A film about Northwest hip-hop from 2000
With this 12″ release, H-Bomb and Topspin dropped two of their unmistakable tracks. I say unmistakable because as blenders of the old-school party jam aesthetic and new-school consciousness, they were unparalleled. Listen to H-Bomb’s delivery, his rhyme stanzas, and on which syllables he places the emphasis; and you get the sense that he pays homage to the originators of the art with every verse. But both lyrically and musically the vibe was firmly embedded in the current style (at least, for 2000-era hip-hop).
“Destiny” is a melody-driven, achingly beautiful track, and a Tribal Production through and through. “It is our destiny to be the best we can be, while the rest will be trying to learn our recipe,” they rap without a hint of irony. I say that because, in 2000, the writing was on the wall for Tribal Productions, so for Sinsemilla to rap about success in the game would have normally come across as absurd posturing.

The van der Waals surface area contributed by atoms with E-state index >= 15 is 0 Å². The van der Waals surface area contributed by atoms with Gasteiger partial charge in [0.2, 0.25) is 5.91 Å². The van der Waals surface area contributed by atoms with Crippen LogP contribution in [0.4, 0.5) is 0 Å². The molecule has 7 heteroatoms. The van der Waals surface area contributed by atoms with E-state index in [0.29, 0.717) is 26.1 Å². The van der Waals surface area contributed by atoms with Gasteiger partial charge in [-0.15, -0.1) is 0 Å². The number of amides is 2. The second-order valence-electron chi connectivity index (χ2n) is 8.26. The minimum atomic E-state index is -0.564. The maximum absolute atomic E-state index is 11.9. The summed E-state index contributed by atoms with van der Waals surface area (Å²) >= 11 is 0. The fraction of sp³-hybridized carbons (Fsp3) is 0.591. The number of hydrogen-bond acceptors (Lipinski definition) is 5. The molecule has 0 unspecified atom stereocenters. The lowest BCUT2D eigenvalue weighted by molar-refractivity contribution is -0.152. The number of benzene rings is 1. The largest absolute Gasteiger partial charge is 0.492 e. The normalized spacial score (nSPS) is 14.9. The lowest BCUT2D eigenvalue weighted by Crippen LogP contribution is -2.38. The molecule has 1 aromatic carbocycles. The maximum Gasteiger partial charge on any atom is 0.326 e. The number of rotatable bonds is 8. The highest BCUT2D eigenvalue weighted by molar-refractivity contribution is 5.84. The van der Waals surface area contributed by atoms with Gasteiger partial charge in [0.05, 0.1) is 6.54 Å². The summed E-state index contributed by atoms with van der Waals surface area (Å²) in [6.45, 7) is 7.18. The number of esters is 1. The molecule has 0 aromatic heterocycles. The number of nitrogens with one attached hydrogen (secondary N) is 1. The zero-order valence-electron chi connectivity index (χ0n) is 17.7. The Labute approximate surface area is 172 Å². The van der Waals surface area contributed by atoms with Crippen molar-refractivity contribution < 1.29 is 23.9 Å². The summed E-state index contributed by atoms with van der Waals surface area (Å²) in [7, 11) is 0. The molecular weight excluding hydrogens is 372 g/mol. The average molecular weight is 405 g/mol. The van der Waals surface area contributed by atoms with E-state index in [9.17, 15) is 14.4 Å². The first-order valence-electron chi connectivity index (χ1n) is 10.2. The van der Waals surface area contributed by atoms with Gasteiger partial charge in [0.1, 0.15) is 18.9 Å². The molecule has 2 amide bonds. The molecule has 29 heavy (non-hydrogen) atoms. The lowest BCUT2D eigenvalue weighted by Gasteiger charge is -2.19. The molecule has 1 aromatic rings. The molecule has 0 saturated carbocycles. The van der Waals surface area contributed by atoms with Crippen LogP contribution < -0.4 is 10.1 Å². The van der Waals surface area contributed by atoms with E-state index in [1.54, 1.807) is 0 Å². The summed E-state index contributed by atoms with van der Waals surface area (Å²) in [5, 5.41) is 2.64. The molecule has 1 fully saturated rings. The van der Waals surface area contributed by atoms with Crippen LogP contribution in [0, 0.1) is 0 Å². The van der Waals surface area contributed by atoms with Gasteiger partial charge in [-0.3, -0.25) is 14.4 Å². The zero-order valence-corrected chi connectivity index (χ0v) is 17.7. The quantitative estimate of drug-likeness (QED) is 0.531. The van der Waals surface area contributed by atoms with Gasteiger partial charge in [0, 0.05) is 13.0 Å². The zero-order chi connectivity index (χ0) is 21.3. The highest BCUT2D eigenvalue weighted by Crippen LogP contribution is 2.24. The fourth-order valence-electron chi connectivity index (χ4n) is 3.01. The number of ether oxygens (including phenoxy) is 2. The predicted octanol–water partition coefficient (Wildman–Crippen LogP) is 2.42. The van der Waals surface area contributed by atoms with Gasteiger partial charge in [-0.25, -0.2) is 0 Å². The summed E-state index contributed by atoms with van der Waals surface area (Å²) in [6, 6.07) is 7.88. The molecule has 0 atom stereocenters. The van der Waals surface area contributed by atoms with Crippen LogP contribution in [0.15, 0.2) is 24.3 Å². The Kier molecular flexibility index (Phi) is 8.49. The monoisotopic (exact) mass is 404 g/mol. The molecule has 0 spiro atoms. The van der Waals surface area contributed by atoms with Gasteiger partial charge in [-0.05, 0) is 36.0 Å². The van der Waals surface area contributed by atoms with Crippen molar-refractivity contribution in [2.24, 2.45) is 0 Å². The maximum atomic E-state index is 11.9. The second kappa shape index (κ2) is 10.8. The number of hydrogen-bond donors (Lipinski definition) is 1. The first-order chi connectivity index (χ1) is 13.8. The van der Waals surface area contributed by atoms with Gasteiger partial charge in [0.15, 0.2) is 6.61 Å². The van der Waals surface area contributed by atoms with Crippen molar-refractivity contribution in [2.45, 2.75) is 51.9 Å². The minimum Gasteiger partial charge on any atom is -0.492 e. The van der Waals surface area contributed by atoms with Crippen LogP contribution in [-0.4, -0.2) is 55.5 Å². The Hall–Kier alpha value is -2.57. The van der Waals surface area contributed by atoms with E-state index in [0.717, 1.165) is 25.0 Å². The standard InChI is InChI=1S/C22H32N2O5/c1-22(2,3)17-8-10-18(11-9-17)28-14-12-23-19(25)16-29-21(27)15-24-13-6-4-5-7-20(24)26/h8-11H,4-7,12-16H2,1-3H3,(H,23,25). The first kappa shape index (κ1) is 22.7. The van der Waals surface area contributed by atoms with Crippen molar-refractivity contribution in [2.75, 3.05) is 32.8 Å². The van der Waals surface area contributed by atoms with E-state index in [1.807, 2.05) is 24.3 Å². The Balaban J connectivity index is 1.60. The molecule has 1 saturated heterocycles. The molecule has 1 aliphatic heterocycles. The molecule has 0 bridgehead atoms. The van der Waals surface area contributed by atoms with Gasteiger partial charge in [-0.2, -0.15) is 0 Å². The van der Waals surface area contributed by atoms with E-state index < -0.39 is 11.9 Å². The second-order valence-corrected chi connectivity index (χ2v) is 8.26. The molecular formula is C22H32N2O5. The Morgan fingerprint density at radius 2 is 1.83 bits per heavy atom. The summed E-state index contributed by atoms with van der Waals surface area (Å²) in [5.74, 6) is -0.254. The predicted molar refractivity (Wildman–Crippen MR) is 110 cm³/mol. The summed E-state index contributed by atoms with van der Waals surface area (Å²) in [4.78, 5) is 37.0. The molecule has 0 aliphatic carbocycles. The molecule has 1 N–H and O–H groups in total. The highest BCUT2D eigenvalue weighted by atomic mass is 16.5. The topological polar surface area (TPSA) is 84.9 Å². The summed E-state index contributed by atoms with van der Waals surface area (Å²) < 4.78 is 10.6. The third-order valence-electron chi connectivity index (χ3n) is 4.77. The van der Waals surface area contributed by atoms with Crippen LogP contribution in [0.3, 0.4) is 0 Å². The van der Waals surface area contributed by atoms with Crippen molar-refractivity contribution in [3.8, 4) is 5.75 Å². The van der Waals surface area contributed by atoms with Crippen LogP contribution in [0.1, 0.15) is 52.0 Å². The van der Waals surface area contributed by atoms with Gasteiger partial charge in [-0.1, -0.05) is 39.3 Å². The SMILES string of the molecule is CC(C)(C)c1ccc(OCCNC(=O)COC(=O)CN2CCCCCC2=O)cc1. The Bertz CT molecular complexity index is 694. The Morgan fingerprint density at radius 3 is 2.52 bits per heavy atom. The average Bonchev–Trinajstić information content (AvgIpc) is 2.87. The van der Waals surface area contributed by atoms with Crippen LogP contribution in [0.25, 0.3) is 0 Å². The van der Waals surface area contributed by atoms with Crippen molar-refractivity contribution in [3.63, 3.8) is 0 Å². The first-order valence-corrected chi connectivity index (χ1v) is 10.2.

However, the “destiny” they speak of has nothing to do with making ends or high rolling: it’s about personal skill, staying true to the art, and ultimately leaving behind a legacy that one can be proud of. And the b-side, “Haters,” might as well have been the official 206 hip-hop anthem in the ’90s. It’s been said many times, the Northwest couldn’t catch a break back then no matter what. This was the last I saw of Sinsemilla. It’s a fitting and poignant end to this crucial and historic NW duo, at least collectively. As for now, Topspin is still producing and dropping ill mixtapes, while from what I hear H-Bomb is active with studio work. (This review originally appeared on the Bring That Beat Back blog and was written by Jack Devo.)